The field trip is followed by three days on the University of Washington campus developing hands-on lessons to share their new knowledge with their students. The workshop features instructors from UW and the Lunar and Planetary Institute in Texas. Workshop space is limited. Credit and clock hours are available.

Astronomy 2001, geared to grades 3-8, will take place July 30-Aug. 3 at the UW Olympic Natural Resources Center in Forks. Workshop content and activities are aimed at EALR Levels 1 and 2 for astronomy and related subjects.

This approach is inquiry-oriented with a wealth of ideas for incorporating science into other subjects such as reading, writing, math, art, and social studies. Topics include stars and constellations; the day, year, time and the seasons; the scale and contents of the solar system; phases of the moon; and life in the universe, including a brief glimpse beyond our solar system.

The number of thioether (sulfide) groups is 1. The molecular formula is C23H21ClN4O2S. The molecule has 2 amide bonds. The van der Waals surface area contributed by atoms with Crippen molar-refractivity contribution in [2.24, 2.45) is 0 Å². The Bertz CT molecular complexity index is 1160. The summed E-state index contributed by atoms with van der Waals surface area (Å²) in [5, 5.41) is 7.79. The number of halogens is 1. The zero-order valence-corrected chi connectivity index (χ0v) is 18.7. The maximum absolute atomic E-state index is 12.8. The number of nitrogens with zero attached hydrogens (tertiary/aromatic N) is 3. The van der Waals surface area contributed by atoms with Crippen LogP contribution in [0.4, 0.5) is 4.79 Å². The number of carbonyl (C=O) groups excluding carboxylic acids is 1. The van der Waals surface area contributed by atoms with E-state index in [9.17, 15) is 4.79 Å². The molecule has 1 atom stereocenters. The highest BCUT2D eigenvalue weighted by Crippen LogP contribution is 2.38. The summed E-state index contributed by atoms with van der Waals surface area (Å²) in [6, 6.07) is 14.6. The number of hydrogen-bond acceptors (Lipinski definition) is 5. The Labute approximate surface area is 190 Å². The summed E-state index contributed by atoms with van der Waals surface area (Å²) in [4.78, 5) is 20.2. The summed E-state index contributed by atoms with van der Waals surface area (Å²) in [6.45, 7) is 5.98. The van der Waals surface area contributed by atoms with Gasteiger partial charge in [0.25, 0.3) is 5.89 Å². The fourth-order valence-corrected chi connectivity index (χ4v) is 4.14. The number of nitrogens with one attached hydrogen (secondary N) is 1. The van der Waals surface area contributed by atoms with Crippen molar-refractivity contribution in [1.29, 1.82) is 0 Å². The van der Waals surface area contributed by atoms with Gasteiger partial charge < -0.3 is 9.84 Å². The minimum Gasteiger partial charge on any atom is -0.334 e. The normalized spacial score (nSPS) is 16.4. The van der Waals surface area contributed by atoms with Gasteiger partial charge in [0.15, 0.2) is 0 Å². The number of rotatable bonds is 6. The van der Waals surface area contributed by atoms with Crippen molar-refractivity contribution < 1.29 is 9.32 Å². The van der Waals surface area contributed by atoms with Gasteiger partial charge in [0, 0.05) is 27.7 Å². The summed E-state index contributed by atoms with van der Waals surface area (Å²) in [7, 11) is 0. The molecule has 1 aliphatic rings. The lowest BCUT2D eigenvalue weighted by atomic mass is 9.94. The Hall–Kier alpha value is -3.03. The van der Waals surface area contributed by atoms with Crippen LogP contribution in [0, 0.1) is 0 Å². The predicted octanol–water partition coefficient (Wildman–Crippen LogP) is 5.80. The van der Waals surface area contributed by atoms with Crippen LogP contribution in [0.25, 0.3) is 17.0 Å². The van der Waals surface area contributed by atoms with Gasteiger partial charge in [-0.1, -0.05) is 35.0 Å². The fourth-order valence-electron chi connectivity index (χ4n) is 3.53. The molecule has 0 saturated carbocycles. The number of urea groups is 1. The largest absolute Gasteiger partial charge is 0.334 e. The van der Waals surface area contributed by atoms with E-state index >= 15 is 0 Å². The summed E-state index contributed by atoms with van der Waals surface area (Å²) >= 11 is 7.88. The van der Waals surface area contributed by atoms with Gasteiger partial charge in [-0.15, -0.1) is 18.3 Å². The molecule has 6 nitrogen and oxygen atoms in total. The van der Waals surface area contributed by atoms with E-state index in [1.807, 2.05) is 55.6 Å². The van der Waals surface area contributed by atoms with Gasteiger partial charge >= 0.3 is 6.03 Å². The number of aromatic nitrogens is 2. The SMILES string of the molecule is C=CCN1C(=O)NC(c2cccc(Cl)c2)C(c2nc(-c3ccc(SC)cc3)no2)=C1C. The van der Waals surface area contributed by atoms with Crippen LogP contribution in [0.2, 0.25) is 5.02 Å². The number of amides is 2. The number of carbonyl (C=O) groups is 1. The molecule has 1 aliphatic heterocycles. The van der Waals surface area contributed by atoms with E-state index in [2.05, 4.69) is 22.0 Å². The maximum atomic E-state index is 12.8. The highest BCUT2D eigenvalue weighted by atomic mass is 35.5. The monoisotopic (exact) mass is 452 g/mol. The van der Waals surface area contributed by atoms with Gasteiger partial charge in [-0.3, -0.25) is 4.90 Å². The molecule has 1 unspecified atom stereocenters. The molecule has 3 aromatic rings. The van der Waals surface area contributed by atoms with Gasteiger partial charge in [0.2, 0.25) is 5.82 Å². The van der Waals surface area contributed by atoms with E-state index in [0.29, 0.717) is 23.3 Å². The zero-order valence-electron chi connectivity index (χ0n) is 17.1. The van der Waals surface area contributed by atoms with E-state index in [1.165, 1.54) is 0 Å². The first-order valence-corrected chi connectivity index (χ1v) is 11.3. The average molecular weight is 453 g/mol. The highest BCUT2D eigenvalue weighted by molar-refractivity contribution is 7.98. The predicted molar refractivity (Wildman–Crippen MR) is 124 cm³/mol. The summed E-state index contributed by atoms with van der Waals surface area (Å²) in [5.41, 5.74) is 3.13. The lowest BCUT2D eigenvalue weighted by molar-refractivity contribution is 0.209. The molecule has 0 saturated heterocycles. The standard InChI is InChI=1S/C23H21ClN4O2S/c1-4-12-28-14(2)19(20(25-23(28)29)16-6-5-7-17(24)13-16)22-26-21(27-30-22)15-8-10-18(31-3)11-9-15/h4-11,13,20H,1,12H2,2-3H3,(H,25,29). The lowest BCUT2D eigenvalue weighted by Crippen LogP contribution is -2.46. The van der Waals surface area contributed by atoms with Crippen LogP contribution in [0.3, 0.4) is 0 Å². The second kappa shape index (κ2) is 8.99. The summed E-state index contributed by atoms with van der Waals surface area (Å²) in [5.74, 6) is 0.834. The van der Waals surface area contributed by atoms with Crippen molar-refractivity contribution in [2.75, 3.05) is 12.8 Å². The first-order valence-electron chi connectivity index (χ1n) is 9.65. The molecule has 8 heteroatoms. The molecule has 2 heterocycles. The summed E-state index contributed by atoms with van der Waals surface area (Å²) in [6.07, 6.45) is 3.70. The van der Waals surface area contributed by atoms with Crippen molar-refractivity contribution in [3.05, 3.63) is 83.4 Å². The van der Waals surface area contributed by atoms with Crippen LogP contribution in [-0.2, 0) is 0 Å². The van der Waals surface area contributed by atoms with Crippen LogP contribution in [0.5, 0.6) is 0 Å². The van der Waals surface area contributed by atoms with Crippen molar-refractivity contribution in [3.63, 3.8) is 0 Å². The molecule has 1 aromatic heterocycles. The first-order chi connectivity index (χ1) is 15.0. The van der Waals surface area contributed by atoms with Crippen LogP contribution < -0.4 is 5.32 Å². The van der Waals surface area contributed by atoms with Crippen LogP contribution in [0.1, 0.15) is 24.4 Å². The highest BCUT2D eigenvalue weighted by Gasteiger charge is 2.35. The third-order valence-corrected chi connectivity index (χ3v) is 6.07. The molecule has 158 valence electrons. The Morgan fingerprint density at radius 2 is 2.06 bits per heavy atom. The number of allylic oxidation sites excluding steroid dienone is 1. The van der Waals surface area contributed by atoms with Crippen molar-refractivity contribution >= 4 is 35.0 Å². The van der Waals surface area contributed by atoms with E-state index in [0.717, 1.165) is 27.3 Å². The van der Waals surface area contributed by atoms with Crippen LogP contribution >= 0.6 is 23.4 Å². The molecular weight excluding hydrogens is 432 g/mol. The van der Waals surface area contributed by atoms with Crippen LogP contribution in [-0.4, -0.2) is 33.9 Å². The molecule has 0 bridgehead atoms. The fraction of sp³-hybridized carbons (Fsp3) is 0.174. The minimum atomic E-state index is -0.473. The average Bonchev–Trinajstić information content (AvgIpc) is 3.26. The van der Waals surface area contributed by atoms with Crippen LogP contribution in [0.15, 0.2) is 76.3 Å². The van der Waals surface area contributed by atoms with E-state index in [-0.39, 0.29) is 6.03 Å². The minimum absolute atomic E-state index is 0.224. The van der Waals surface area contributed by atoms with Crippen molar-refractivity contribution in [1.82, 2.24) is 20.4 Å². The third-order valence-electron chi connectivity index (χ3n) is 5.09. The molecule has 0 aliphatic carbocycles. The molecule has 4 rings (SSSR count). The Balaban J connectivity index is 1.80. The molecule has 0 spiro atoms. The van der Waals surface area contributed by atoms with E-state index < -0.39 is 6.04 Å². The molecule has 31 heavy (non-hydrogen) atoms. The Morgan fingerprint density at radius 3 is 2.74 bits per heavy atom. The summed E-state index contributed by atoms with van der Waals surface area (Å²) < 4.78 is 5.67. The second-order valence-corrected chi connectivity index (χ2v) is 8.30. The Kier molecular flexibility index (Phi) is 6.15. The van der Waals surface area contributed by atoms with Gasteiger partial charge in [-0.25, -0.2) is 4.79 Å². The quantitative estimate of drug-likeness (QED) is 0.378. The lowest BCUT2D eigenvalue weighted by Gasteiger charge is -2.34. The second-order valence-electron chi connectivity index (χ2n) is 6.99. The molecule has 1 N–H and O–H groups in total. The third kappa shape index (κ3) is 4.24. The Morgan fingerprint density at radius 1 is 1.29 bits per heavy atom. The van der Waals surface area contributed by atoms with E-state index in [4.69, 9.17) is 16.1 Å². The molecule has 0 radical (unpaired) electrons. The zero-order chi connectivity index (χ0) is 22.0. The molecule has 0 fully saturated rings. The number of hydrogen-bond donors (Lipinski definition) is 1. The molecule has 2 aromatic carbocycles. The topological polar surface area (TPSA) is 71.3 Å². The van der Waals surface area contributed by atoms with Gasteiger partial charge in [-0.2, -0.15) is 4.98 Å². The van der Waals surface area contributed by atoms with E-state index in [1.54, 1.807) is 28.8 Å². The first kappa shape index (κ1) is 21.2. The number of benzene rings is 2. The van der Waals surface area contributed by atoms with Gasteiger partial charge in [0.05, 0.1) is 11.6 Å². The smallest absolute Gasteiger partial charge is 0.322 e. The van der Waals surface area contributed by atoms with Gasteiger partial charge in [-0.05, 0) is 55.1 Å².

For information on either workshop, call 206-543-1943, or tollfree, 1-800-659-1943. You can also e-mail us at nasa@u.washington.edu


SPACE GRANT NEWS

NASA ERC adds evening hours

The NASA Educator Resource Center (ERC) is now open from 5-8 p.m. on Wednesday nights. The addition of evening hours will make it easier for K-12 teachers to utilize the wide range of science and mathematics materials available at little or no cost.

These include curriculum packets, education briefs, posters, lithographs, bookmarks, videotapes, slides and books. Some items such as curriculum packets and posters are free; others such as books and slides may be borrowed for up to one month. Videotapes may be copied for $5.